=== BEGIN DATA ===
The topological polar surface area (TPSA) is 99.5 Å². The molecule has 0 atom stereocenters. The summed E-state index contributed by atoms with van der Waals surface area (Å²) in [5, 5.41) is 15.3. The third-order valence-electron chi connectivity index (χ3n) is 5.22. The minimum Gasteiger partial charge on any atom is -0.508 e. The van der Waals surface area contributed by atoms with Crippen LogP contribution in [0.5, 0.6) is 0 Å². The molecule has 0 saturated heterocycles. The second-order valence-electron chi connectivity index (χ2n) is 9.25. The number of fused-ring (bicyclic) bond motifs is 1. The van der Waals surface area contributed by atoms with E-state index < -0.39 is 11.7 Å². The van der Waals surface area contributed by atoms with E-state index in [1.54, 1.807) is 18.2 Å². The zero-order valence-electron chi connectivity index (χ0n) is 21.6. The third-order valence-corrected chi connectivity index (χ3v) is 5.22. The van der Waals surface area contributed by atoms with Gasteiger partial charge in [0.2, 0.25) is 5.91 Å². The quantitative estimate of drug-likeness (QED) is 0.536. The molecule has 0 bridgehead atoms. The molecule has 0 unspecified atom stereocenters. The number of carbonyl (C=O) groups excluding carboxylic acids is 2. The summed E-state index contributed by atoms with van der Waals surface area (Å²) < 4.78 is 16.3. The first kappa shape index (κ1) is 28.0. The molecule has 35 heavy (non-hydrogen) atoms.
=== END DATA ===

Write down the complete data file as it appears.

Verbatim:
The topological polar surface area (TPSA) is 99.5 Å². The molecule has 0 atom stereocenters. The summed E-state index contributed by atoms with van der Waals surface area (Å²) in [5, 5.41) is 15.3. The third-order valence-electron chi connectivity index (χ3n) is 5.22. The minimum Gasteiger partial charge on any atom is -0.508 e. The van der Waals surface area contributed by atoms with Crippen LogP contribution in [0.5, 0.6) is 0 Å². The molecule has 0 saturated heterocycles. The second-order valence-electron chi connectivity index (χ2n) is 9.25. The number of fused-ring (bicyclic) bond motifs is 1. The van der Waals surface area contributed by atoms with E-state index < -0.39 is 11.7 Å². The van der Waals surface area contributed by atoms with E-state index in [1.54, 1.807) is 18.2 Å². The zero-order valence-electron chi connectivity index (χ0n) is 21.6. The third-order valence-corrected chi connectivity index (χ3v) is 5.22. The van der Waals surface area contributed by atoms with Gasteiger partial charge in [0.2, 0.25) is 5.91 Å². The quantitative estimate of drug-likeness (QED) is 0.536. The molecule has 0 bridgehead atoms. The molecule has 0 unspecified atom stereocenters. The number of carbonyl (C=O) groups excluding carboxylic acids is 2. The summed E-state index contributed by atoms with van der Waals surface area (Å²) < 4.78 is 16.3. The first kappa shape index (κ1) is 28.0. The molecule has 35 heavy (non-hydrogen) atoms.